What Birds Are Telling Us About Climate Change


     You are invited to learn “What Birds Are Telling Us About Climate Change” at a presentation by Dr. Alan Haney on Wednesday, October 9 at 4:00 pm at UW Oshkosh in Sage Hall, Room 1235. This will take place during the week of Earth Charter Summit activities and is co-sponsored by Citizens Climate Lobby Oshkosh Chapter and Winnebago Audubon. It is free and open to the public. Free parking is available for this presentation in Lot 7 next to Sage Hall, 845 High Ave., Oshkosh.

     Long before canaries were first used in mines to detect unsafe conditions, people observed birds as a forewarning of changes in weather. With their high metabolism, birds must quickly respond to their environment, and therefore, are excellent indicators of change.  Alan will use numerous examples to illustrate some of the ways in which rapidly changing climate is affecting our birds.

     Alan Haney is Emeritus Professor of Forestry, College of Natural Resources at UW Stevens Point. Alan came to Stevens Point in 1988 as dean of the College of Natural Resources, a position he held for 10 years.  He returned to full-time teaching and research in 1998, then retired in 2007.  He now devotes his energy to writing, consulting, forest management, and occasional lectures.  His areas of expertise include ecosystem restoration, adaptive management, savanna restoration, land conservation, forest community responses to disturbance, avian ecology, and climate change.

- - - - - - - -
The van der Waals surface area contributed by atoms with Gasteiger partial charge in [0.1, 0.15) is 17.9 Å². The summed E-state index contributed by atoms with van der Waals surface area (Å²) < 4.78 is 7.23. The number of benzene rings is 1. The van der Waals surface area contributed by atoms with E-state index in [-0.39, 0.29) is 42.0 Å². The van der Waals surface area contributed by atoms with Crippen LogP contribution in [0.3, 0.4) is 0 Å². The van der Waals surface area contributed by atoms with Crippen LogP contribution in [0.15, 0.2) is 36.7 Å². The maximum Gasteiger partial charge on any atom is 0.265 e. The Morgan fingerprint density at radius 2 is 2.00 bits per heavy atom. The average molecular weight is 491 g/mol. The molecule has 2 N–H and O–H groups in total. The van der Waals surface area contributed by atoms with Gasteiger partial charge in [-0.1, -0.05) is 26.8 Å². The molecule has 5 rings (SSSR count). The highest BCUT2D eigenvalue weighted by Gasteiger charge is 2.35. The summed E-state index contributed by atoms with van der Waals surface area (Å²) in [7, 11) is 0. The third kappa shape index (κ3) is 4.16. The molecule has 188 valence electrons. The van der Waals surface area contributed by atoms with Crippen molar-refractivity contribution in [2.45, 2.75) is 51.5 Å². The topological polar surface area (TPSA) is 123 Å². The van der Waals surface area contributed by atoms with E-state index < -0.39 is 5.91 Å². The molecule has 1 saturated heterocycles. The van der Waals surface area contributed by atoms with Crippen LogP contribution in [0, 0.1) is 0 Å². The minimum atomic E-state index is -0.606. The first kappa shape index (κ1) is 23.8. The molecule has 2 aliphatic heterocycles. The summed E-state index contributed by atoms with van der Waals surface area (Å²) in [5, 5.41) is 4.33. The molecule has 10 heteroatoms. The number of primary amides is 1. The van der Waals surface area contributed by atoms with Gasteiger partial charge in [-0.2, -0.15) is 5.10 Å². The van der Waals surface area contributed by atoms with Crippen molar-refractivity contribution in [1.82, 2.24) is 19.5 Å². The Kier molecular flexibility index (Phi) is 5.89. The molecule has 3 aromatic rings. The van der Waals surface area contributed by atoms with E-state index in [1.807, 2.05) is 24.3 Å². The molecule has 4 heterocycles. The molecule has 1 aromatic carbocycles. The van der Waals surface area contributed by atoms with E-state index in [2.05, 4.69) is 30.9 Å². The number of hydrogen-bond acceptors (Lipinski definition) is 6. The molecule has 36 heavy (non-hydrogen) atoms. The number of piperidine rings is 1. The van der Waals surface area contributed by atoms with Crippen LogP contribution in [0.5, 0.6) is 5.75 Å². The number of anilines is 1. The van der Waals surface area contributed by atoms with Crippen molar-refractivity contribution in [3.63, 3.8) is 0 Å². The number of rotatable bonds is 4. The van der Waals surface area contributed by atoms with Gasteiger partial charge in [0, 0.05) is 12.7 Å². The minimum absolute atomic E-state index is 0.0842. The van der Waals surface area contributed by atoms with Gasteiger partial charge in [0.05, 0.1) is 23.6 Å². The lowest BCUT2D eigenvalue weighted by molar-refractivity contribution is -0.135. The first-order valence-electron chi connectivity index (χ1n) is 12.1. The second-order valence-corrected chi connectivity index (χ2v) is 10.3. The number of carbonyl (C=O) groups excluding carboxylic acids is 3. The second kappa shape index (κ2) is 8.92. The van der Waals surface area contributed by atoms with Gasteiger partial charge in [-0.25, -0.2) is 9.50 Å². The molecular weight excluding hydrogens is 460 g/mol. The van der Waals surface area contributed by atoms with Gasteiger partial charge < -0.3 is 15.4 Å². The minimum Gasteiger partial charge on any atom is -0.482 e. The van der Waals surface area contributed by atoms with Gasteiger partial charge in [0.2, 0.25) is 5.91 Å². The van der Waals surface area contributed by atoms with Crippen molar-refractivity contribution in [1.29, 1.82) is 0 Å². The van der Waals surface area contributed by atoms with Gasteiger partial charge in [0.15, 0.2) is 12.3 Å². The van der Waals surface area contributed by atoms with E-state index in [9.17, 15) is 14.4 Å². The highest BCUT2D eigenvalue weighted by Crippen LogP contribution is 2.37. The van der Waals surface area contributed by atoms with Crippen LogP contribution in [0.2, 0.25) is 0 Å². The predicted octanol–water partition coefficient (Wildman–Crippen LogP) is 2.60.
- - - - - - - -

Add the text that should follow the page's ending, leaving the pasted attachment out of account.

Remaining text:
To learn more about Citizens Climate Lobby Oshkosh Chapter or Winnebago Audubon activities, like us on Facebook.

Photo caption: It is a thrill for a birdwatcher when a flock of climate-threatened Evening Grosbeaks descends on a winter feeder. It is already a rare occurrence in our state. 

Photo by Garth McElroy/VIREO.


About Author

Janet Wissink

Janet Wissink is currently president of Winnebago Audubon, chair of Oshkosh Bird Fest planning committee, and co-coordinator of Project SOAR (Snowy Owl Airport Rescue). She loves bird watching, prairies and exploring the natural world.

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